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Conrad Murray team's "impossible" task?

The involuntary manslaughter trial of Michael Jackson's doctor, Conrad Murray, enters its third week Monday.

The prosecution is expected to wrap up their case early in the week - then it will be the defense's turn.

And, reports CBS News national correspondent Ben Tracy, court watchers say Murray's attorneys will have their work cut out for them.

In court this week, a series of medical experts blamed Murray for giving Jackson what he wanted -- the powerful anesthetic Propofol, to help him sleep.

At different times in his testimony, Dr. Nader Kamangar, a UCLA sleep expert, called that "inconceivable," "unconscionable," "incomprehensible and unacceptable."

Special coverage: The trial of Dr. Conrad Murray

Murray was taken to task for using the drug outside a hospital, not using proper dosing equipment, failing to keep records, and for leaving Jackson unattended.

"When you monitor a patient," testified Dr. Alon Steinberg, a cardiologist who evaluated Murray's actions for the California Medical Board. "you never leave their side, especially after giving Propofol. It's like leaving a baby that's sleeping on your kitchen countertop."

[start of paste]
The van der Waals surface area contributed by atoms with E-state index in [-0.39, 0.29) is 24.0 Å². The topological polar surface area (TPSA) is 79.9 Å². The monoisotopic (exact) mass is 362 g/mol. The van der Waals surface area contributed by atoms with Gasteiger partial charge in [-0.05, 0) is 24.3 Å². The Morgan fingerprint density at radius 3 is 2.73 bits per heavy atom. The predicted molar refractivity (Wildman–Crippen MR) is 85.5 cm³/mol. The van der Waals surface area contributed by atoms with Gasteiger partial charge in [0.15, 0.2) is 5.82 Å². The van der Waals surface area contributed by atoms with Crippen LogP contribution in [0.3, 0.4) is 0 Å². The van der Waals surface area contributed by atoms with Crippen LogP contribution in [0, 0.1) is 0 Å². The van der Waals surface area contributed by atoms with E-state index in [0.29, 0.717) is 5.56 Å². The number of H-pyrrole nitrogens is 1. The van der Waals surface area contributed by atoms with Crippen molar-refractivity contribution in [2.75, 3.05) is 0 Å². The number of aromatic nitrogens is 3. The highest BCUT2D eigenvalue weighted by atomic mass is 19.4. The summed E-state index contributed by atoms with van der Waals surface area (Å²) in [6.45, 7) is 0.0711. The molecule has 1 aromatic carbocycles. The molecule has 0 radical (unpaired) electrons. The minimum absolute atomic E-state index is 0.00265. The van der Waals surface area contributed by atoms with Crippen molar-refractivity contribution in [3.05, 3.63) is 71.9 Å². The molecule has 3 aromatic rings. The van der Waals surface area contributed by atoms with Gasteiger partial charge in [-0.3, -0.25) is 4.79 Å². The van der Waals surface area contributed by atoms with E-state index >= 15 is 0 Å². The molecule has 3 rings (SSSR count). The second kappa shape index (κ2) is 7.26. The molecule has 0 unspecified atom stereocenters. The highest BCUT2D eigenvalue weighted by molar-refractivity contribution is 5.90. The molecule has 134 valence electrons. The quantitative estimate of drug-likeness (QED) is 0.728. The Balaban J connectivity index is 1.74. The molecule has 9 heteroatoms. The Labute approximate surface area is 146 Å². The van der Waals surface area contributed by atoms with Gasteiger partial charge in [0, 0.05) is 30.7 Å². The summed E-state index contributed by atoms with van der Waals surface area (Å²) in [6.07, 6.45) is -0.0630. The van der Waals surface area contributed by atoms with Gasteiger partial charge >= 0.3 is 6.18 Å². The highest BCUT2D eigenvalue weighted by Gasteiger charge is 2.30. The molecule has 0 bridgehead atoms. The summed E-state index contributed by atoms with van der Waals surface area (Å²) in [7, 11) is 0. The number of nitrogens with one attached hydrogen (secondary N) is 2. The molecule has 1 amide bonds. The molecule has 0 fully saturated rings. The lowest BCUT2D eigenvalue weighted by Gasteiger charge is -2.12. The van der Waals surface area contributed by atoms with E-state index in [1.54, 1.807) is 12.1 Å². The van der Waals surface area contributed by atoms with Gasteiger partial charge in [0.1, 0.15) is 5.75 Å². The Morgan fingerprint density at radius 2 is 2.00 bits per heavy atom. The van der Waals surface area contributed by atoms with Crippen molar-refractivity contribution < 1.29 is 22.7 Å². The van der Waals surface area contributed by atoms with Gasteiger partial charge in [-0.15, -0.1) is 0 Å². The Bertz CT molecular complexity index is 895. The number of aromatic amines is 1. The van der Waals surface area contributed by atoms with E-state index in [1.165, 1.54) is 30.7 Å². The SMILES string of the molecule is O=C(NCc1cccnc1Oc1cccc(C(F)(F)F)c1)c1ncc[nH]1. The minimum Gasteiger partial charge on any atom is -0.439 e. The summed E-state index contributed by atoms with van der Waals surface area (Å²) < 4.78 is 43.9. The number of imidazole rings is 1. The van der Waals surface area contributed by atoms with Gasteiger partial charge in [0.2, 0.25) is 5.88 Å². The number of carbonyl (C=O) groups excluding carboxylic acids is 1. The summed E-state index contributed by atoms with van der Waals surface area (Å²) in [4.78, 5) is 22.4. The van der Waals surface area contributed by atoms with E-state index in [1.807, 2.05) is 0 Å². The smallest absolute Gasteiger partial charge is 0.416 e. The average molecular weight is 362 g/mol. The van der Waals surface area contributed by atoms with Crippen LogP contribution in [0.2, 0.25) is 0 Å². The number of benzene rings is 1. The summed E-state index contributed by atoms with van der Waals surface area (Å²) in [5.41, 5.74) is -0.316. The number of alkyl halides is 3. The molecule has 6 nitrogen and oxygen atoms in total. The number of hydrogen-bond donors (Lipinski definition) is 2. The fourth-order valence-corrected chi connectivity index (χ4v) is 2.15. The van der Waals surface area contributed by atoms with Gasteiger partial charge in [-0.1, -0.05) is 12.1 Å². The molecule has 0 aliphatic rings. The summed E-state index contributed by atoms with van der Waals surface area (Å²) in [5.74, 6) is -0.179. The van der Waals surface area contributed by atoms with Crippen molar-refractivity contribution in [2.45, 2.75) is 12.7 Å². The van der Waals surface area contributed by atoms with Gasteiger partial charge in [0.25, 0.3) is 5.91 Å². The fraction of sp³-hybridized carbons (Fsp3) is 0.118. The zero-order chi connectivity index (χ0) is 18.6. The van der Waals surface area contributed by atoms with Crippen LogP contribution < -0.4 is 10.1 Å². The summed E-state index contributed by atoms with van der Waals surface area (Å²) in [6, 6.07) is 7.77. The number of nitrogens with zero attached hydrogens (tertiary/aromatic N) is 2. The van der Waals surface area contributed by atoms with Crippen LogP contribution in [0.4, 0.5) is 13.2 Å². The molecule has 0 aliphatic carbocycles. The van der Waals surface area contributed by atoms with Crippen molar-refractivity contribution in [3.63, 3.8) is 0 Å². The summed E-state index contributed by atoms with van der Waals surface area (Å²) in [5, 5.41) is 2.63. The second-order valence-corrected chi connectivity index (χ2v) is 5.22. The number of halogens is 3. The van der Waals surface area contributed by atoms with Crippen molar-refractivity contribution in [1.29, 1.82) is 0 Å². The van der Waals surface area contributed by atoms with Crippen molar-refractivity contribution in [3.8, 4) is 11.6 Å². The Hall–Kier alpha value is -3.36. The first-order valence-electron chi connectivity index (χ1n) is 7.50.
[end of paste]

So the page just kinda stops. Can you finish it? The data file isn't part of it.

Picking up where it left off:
"I think," says CBS News legal analyst Trent Copeland, "it leaves the kind of impact that is so indelible in this case that the defense will have an almost impossible time trying to overcome (it)."

Murray's team is expected to focus on the two minutes Murray says he left Jackson alone.

"Their argument," Copeland says, "will be that Michael Jackson woke up, he was desperate for sleep, he gave himself an additional dose of Propofol, he took eight tablets of Lorazepam, another strong sedative, and in that moment, it created the perfect storm, a cocktail, a fatality, and that he died instantly and rapidly, so quickly, that he didn't even have time to close his eyes."

The defense, Tracy explained, hopes the jury will believe that Jackson was responsible for his own death.

Is that strategy likely to succeed?

"Early Show on Saturday Morning" co-anchor Nancy Cordes discussed it with attorney Jean Casarez, a correspondent for "In Session" on truTV: